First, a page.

As the groundwork gets laid for nationwide expansion of WIC online ordering, grocers may want to start considering what it will take to be ready for when it comes down the pipeline. Here are key takeaways from the conference and what's ahead for WIC online ordering.
Ordering snafus and fulfillment woes
For tests already underway, commonplace e-commerce headaches like substitutions, inaccurate inventory and pricing, are already creating issues, particularly among small retailers with poor inventory management systems.
“We had a vendor that had over 50 different [varieties] of apples on the online web cart, when in fact, in-store they had only four,” Melissa Valdez, WIC vendor manager with the New Mexico Department of Health, said about challenges with the state's pilot.
The USDA's WIC task force is looking to address potential issues that could arise for WIC specifically. For example, the task force has proposed allowing pre-authorization, similar to a credit card hold at a gas pump, so WIC benefits are put on "hold" when the online order is placed but not deducted until it is fulfilled and completed to help ease hassles with post-order changes.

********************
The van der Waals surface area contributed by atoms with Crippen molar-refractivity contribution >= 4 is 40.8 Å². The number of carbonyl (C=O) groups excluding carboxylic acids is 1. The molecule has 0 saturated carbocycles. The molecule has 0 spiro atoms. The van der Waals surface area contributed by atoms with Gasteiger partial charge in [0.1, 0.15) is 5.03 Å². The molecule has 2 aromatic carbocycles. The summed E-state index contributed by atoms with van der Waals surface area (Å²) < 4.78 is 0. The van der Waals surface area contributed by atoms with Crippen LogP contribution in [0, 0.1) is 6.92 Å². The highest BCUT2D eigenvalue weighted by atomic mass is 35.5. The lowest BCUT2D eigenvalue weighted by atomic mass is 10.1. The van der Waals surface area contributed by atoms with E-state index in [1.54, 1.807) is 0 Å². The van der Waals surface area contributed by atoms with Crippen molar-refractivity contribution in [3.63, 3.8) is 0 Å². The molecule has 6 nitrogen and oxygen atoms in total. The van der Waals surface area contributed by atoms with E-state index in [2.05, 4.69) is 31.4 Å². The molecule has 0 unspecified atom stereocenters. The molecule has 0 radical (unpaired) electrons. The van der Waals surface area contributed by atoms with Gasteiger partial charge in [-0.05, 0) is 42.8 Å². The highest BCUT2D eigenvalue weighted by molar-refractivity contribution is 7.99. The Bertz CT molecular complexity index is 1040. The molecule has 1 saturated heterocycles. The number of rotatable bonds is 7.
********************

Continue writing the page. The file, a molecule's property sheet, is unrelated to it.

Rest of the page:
“This will hopefully make adjustments and refunds a little easier and was definitely a lesson learned from our SNAP colleagues,” said Melinda Newport, task force chair and Chickasaw Nation WIC's director of nutrition services.
The USDA task force recommends a grace period for benefit expiration that would give shoppers three days after they place an order to complete it. This would solve headaches around orders placed but not finalized just before benefits expire and give shoppers and stores flexibility with fulfillment. For grocers who have seen delivery or pickup windows fill up quickly, the grace period could help ease woes with having to rush fulfillment for WIC orders.